In an audience of any size, there will be a certain proportion of well-intended people who do not process new auditory information as accurately as they do verbal and visual information. Those people appreciate, and benefit from, a nudge in some direction as to how they should understand the music they’re hearing for the first time. It doesn’t even have to be the right direction, they’ll self-correct through experience soon enough. The most gratifying comment I’ve ever gotten is, “I didn’t really know what to think about that piece until I read your review.” As Virgil Thomson so incisively wrote, “The purpose of music criticism is to aid the public in the digestion of musical works. Not for nothing is it so often compared to bile.” It is a composer’s professional deformation to forget that, for most people, hearing a new piece of music in an unfamiliar style is a rare experience for which they have not spent any time mentally preparing. You can go through your career secretly despising these people, but the composer who despises the vast body of well-intended lay listeners amply deserves to fail - and will, unless he or she succeeds in a superficial sense by clever politicking in musical society, as so many do.
There are many routes to an interest in music, and the music-should-speak-for-itself crowd inexplicably want to close down all but one. I had a student from Danbury, Connecticut, who took up a particular interest in Charles Ives because he was from Danbury. Is that an ignoble reason to make a hobby of someone’s music? Had I told the class, “Who cares what city he was from, dammit, the music should speak for itself!” - she would never really have heard Ives’s music. Program notes can put a human face on strange-sounding music. Composer Jennifer Higdon told me that she once caught 41 bluegills in a pond in Tennessee where she grew up; that may reel in a segment of the audience less impressed by the 410 composition prizes she caught later. Music also, as we all ought to have learned by now, sometimes carries an ideational content that doesn’t register with unpracticed listeners until it’s pointed out to them in words. Another student didn’t care for Cage’s music at first hearing, but became fascinated with the I Ching. Everyone rightly respects the paradigmatic experience of suddenly hearing a piece of music and being so overwhelmed that you have to know more about it, but I have to admit that not every composition I now dearly love came into my heart through that direct route. And my favorite use of program notes is for after the concert - by listeners so impressed they had to know more. Pure experience is a wonderful thing, but to have a shared artistic culture we have to fit our experiences into a narrative. Program notes can be the humble building blocks of that narrative.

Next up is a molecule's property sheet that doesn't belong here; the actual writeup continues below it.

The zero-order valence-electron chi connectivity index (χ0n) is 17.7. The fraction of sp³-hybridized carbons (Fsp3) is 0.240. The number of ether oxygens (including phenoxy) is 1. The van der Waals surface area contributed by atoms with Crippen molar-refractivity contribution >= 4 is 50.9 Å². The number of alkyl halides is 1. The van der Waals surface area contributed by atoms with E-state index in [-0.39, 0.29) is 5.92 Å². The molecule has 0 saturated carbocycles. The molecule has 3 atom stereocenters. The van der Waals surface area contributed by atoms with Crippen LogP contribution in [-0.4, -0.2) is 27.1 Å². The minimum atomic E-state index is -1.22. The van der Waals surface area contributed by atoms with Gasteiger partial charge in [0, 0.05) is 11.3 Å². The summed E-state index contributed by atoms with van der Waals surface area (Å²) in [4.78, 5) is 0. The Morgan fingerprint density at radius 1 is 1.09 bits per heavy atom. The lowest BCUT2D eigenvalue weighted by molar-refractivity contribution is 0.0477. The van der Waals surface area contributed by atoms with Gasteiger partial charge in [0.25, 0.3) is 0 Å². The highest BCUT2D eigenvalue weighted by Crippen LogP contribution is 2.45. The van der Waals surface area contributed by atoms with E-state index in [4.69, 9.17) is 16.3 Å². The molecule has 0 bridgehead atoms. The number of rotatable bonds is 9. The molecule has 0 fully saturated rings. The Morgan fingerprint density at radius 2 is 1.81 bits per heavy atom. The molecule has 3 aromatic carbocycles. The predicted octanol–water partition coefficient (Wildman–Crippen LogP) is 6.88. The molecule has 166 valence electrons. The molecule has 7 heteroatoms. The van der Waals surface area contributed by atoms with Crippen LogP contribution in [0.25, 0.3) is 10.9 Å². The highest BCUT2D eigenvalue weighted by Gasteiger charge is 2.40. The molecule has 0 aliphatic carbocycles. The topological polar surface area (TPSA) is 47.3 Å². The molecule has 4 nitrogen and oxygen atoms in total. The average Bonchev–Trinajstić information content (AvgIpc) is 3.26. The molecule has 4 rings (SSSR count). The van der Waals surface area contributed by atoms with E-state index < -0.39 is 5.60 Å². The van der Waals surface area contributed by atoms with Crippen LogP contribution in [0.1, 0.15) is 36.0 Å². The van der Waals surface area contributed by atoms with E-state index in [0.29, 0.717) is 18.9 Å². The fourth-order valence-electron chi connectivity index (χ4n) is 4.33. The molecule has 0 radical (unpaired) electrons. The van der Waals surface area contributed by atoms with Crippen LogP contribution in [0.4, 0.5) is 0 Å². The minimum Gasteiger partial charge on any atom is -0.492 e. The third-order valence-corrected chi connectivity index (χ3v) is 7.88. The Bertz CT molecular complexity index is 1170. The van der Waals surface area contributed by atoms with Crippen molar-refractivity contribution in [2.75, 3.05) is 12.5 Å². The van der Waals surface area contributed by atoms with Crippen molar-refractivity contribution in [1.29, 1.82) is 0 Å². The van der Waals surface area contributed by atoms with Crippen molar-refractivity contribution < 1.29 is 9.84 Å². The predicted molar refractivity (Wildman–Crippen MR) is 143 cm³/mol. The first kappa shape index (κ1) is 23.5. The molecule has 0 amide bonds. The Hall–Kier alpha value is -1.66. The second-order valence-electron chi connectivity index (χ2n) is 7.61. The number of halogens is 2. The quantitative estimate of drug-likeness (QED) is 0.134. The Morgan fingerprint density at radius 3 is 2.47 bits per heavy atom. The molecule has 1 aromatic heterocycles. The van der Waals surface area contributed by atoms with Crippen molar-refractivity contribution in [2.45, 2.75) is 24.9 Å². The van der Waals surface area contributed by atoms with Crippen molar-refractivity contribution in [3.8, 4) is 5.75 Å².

So let’s correctly interpret what “the music should speak for itself” usually means: “I just want my music played, and I’m too busy and important and self-absorbed to bother helping anyone who doesn’t get it. If they’re not sophisticated enough to understand it just by listening, SCREW ‘EM!” Is that really the image you want us poor music critics to think you intend to project to the world?
That piece is now followed by a beautiful 1992 work for multiple electric guitars - Sunrise over Fields of Withered Grain - by the great, undersung Paul Sturm, whose web site you should check out.
Then, I guess the very fact that I would quote America's greatest 19th-century thinker marks me as some kind of effete East-Coast elitist commie pinko Francophile child-molesting liberal. If every small mind in America votes for the guy who's been foolishly consistent, we're doomed.
This recording, which is still obtainable on vinyl in Germany but has never made it to CD, can now be heard every 17 hours, starting this evening, on Postclassic Radio. I've been putting up some long pieces on the station, and this is the longest yet. That's one of the problems in presenting new music (for example, trying to publish a book about it with an accompanying CD) - many of postclassical music's most important strategies and innovations are length-dependent, and if you restrict yourself to pieces under, say, 15 minutes, you just can't give a representative picture of what's going on today. I hope listeners aren't disappointed when a piece they don't care for runs on forever, but I just can't fulfill the station's mission without adding some major works in their entirety. I've even been toying with the idea of uploading the five-hour 1981 recording of La Monte Young's The Well-Tuned Piano someday, or Feldman's six-hour String Quartet II. But to kick off Postclassic Radio's second month, this rare Fluxus audio document of Joseph Beuys and Nam June Paik is sufficiently momentous.
Sites To See
AJ BlogsAJBlogCentral | rss
Terry Teachout on the arts in New York City
Andrew Taylor on the business of arts & culture
rock culture approximately
Laura Collins-Hughes on arts, culture and coverage
Richard Kessler on arts education
Douglas McLennan's blog
Dalouge Smith advocates for the Arts
Art from the American Outback
For immediate release: the arts are marketable
No genre is the new genre
David Jays on theatre and dance
Paul Levy measures the Angles
Judith H. Dobrzynski on Culture
John Rockwell on the arts
Jan Herman - arts, media & culture with 'tude
Apollinaire Scherr talks about dance
Tobi Tobias on dance et al...
Howard Mandel's freelance Urban Improvisation
Focus on New Orleans. Jazz and Other Sounds
Doug Ramsey on Jazz and other matters...
Jeff Weinstein's Cultural Mixology
Martha Bayles on Film...
Greg Sandow performs a book-in-progress
Exploring Orchestras w/ Henry Fogel
Harvey Sachs on music, and various digressions
Bruce Brubaker on all things Piano
Kyle Gann on music after the fact
Greg Sandow on the future of Classical Music
Norman Lebrecht on Shifting Sound Worlds
Jerome Weeks on Books
Scott McLemee on books, ideas & trash-culture ephemera
Wendy Rosenfield: covering drama, onstage and off
Chloe Veltman on how culture will save the world
Public Art, Public Space
Regina Hackett takes her Art To Go
John Perreault's art diary
Lee Rosenbaum's Cultural Commentary
Tyler Green's modern & contemporary art blog